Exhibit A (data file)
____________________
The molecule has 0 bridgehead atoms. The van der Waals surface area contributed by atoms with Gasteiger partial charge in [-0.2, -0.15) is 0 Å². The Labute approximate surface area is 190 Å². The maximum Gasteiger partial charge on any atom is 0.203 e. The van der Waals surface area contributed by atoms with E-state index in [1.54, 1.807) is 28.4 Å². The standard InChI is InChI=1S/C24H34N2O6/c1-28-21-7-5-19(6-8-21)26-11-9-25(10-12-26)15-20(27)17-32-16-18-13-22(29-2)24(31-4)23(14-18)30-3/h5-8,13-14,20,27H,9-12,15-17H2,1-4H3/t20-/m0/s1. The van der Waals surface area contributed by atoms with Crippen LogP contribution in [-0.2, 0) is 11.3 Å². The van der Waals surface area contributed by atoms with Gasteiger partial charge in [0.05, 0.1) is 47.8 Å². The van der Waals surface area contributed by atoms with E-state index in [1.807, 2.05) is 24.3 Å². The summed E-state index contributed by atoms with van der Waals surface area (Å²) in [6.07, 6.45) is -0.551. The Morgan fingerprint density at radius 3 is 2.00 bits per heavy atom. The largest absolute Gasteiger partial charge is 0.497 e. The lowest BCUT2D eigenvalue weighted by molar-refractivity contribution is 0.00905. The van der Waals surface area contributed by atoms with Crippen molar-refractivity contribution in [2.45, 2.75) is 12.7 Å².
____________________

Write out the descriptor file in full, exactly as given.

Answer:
The molecule has 0 bridgehead atoms. The van der Waals surface area contributed by atoms with Gasteiger partial charge in [-0.2, -0.15) is 0 Å². The Labute approximate surface area is 190 Å². The maximum Gasteiger partial charge on any atom is 0.203 e. The van der Waals surface area contributed by atoms with E-state index in [1.54, 1.807) is 28.4 Å². The standard InChI is InChI=1S/C24H34N2O6/c1-28-21-7-5-19(6-8-21)26-11-9-25(10-12-26)15-20(27)17-32-16-18-13-22(29-2)24(31-4)23(14-18)30-3/h5-8,13-14,20,27H,9-12,15-17H2,1-4H3/t20-/m0/s1. The van der Waals surface area contributed by atoms with Crippen LogP contribution in [-0.2, 0) is 11.3 Å². The van der Waals surface area contributed by atoms with Gasteiger partial charge in [0.05, 0.1) is 47.8 Å². The van der Waals surface area contributed by atoms with E-state index in [1.807, 2.05) is 24.3 Å². The summed E-state index contributed by atoms with van der Waals surface area (Å²) in [6.07, 6.45) is -0.551. The Morgan fingerprint density at radius 3 is 2.00 bits per heavy atom. The largest absolute Gasteiger partial charge is 0.497 e. The lowest BCUT2D eigenvalue weighted by molar-refractivity contribution is 0.00905. The van der Waals surface area contributed by atoms with Crippen molar-refractivity contribution in [2.45, 2.75) is 12.7 Å².